The point re going underground externally by 300mm is interesting - in reality how much difference will this make as clearly there is a cost to dig out.

 

Also please can you explain what you mean by pumping out the wall cavity to prevent thermal looping?!

 

Thanks, Mike

In the cavity if you've it half filled with insulation you still have air which can circulate and move about. Old houses have draughts and it's possible for the cold air outside to get into the cavity, eg at the roof, and circulate in the air cavity in the wall. It's basically bypassing the external insulation. If the cavity is fully filled this can't happen. 

 

As for continuing the insulation underground externally this is useful particularly where you're not able to replace or insulate the existing floor. It's not perfect but does help. If you are moving a lot of rain water pipes you might be having to take up parts of the footpath anyway. Obviously if you've tiles in a patio or expensive paving instead of a gravel path or cheap standard concrete this option of continuing the insulation underground becomes more expensive. It is a relatively easy DIY job so breaking out part of the footpath and digging the trench is something you can do yourself to save money. I did it on my house.

 

If you go for 100mm of external insulation or 150mm or 200mm the different in cost isn't massive as the main costs are in the labor, scaffolding hire, plastering, moving rainwater pipes, etc which are needed for each. The additional cost of insulation thickness isn't a lot and well worth adding as much as you can. If you're going to the effort of temporarily removing the fascia and soffit to continue the insulation up to the roof you should have nothing stopping you going for 200mm in thickness for example.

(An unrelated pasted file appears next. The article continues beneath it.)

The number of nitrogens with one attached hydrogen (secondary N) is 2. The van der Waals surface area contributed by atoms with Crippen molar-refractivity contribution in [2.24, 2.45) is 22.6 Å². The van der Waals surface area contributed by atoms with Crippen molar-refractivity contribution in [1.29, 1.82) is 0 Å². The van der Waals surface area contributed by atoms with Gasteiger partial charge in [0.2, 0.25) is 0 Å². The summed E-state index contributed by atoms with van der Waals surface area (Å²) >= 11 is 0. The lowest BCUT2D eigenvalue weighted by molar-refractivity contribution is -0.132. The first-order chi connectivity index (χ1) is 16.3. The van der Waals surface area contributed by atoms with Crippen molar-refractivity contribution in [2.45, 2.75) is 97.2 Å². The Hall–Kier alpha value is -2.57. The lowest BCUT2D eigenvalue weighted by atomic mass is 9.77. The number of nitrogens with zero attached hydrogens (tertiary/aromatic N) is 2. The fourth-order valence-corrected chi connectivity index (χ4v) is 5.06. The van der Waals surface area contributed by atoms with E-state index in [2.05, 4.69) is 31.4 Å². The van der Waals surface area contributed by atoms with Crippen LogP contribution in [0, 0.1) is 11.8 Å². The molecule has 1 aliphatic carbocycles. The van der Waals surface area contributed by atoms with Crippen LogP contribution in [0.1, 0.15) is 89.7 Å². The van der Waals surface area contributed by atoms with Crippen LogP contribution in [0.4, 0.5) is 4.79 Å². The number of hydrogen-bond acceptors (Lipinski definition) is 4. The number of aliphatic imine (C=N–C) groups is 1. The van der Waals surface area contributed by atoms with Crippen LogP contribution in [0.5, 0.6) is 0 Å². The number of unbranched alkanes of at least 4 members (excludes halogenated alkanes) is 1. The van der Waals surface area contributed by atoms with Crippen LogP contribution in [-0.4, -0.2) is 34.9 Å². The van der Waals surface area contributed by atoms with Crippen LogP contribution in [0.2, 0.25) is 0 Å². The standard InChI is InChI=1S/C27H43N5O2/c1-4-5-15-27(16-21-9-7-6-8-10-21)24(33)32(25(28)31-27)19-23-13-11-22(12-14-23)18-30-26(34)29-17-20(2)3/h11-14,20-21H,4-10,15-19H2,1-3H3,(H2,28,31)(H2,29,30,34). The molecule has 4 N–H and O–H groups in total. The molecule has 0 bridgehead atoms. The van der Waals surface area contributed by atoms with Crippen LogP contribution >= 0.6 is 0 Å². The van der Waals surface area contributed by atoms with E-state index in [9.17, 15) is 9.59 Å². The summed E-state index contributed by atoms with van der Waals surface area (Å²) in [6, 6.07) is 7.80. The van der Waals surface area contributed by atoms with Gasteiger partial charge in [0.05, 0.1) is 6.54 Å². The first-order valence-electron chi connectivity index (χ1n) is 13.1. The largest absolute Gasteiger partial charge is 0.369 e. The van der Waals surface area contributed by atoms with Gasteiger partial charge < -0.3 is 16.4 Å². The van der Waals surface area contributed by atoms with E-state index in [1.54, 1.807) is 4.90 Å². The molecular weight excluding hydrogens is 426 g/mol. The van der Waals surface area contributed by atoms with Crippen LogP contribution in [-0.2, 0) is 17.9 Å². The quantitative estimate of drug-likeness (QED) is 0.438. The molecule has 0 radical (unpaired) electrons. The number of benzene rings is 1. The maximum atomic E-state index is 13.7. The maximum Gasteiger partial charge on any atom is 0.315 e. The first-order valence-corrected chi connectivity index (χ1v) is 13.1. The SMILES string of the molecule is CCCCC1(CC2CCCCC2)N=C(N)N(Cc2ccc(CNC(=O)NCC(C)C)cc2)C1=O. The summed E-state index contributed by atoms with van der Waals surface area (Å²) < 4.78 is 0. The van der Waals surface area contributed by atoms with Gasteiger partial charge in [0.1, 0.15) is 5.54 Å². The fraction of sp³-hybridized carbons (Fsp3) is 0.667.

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The EWI gets complicated quickly, if you're doing it right.

 

  • Avoid caps at the top of the insulation e.g. at gable verges and extend the roof line instead.
  • You might have to move drains.
  • You might have to move meters.
  • You'll have to extend any penetrations.
  • Extend the insulation through the roof at any lean-tos to meet the insulation there (depends on cold/warm roof).
  • Consider using higher performance insulation (e.g. aerogel) at the reveals.
  • Ideally go further than 300mm underground, foundations permitting.

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+1 to @gravelld comments. Easy to do badly, can be very tricky to do right

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There may be grants available for external insulation, so look for that also.  Could save a bundle of cash.  My wife sister recently had it done cost zero.

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4 minutes ago, JohnMo said:

There may be grants available for external insulation, so look for that also.  Could save a bundle of cash.  My wife sister recently had it done cost zero.

The grant done work is often worse than not having any. Poorly fitted, water getting behind, cold air gaps and horrible work and detail around window and door reveals

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1 hour ago, markc said:

The grant done work is often worse than not having any. Poorly fitted, water getting behind, cold air gaps and horrible work and detail around window and door reveals